CBSNews.com wrote:Should Your Car Test if You've Been Drinking?
A debate is raging over an effort to develop technology effectively shutting down cars when alcohol is detected in a driver's bloodstream - with proponents saying it would be an optional tool that will save lives and critics contending that a nanny-state government will use it to keep Americans from driving home after drinking a single beer at a baseball game.
The catalyst is a push by New York Democratic Sen. Charles Schumer to provide $60 million over five years to develop in-vehicle technology that would recognize a driver's blood alcohol concentration.The goal is a non-intrusive alcohol level detection system, something that requires virtually no effort (unlike the ignition interlocks imposed on convicted drunk drivers that require breath samples to start a car)
. While it's too early to know what the technology would look like, it could be anything from a system that can read a finger when it touches a steering wheel to a mechanism that detects the presence of alcohol from a driver's normal breathing.
Schumer made the case for the legislation today near Buffalo, next to a woman whose daughter was killed in a drunk driving accident that would not have taken place had the daughter not been able to get being the wheel.
...The senator insists the technology would not be required by the federal government, though states could potentially mandate it.
"The first job is to perfect the technology," Schumer said, according to the Buffalo News. "Then it will be up to each state legislature to decide whether they want to mandate it in the cars sold in that state or just limited it, and we'll have to decide that."But critics say there is ample evidence that interest groups will eventually push the federal government to install it in every car in America.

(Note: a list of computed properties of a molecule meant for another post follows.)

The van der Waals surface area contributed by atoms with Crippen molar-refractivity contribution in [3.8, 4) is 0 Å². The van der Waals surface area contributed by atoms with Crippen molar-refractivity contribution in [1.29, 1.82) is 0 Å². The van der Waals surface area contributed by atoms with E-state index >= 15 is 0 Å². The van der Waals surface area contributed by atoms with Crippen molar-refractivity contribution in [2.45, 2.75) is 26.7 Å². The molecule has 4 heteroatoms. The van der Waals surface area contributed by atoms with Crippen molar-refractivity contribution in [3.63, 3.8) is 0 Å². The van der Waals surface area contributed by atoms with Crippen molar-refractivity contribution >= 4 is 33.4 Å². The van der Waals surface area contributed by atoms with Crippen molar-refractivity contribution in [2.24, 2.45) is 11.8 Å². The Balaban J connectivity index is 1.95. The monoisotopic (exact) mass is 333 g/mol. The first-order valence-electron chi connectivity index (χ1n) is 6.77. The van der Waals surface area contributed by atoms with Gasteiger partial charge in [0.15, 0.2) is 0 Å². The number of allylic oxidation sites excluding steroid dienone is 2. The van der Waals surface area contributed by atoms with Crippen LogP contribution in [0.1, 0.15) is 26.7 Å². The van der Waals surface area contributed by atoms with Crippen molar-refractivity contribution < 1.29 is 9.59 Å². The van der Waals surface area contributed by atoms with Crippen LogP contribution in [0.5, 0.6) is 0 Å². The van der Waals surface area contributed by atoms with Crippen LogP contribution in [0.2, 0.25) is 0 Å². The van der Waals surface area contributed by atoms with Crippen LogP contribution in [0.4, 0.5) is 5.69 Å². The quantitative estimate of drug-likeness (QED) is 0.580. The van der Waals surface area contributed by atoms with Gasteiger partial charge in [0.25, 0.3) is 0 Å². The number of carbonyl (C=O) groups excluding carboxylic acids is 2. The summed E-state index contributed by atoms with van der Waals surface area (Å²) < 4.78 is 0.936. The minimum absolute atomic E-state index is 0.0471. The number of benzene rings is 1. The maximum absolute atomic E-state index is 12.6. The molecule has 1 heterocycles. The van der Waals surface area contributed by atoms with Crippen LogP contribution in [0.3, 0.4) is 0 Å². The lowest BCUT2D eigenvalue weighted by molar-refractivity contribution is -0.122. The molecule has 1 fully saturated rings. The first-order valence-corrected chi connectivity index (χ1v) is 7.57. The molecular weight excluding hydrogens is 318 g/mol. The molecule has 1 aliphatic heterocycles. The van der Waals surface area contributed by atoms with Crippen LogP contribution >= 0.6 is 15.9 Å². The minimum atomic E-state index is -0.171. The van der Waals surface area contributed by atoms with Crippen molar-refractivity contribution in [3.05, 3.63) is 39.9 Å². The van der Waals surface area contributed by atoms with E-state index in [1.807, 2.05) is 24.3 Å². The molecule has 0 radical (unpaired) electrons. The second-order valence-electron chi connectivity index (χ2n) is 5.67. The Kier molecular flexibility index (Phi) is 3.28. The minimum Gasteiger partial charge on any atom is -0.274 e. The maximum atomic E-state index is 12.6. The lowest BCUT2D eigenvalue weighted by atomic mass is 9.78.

And they say that it will mean that even simply having one glass of wine with dinner could make it impossible to operate a vehicle.Sarah Longwell, the managing director of the American Beverage Institute, a restaurant trade association, argues that the group that would receive the funding - the Driver Alcohol Detection System for Safety (DADSS) program - has made clear that it wants the technology in every car in America. (For proof, Longwell sent Hotsheet a slide from a presentation DADDS gave last year suggesting exactly that.) Further, she said, because the devices would allow for a margin of error below the .08 percent blood alcohol level legal limit, people might effectively be deemed impaired by their vehicle after only one drink
Longwell says the primary reason that the devices would be set below .08 percent (she says they would potentially be at .03 or .04) is that alcohol needs time to work its way through the body. The argument is that since someone could have three quick drinks and jump in the car - keeping their blood alcohol level below .08, even if they are well on their way to crossing it - it would be seen as necessary to set the device to a lower level.DADSS' Susan Ferguson seemed to concede as much in a story last year in the Milwaukee Journal-Sentinel, saying it's safer to err on the side of keeping drunk drivers off the roads.
But Wade Newton, spokesperson for Alliance of Automobile Manufacturers, says that's not the case - the law is .08, he said, and the devices would thus be set there.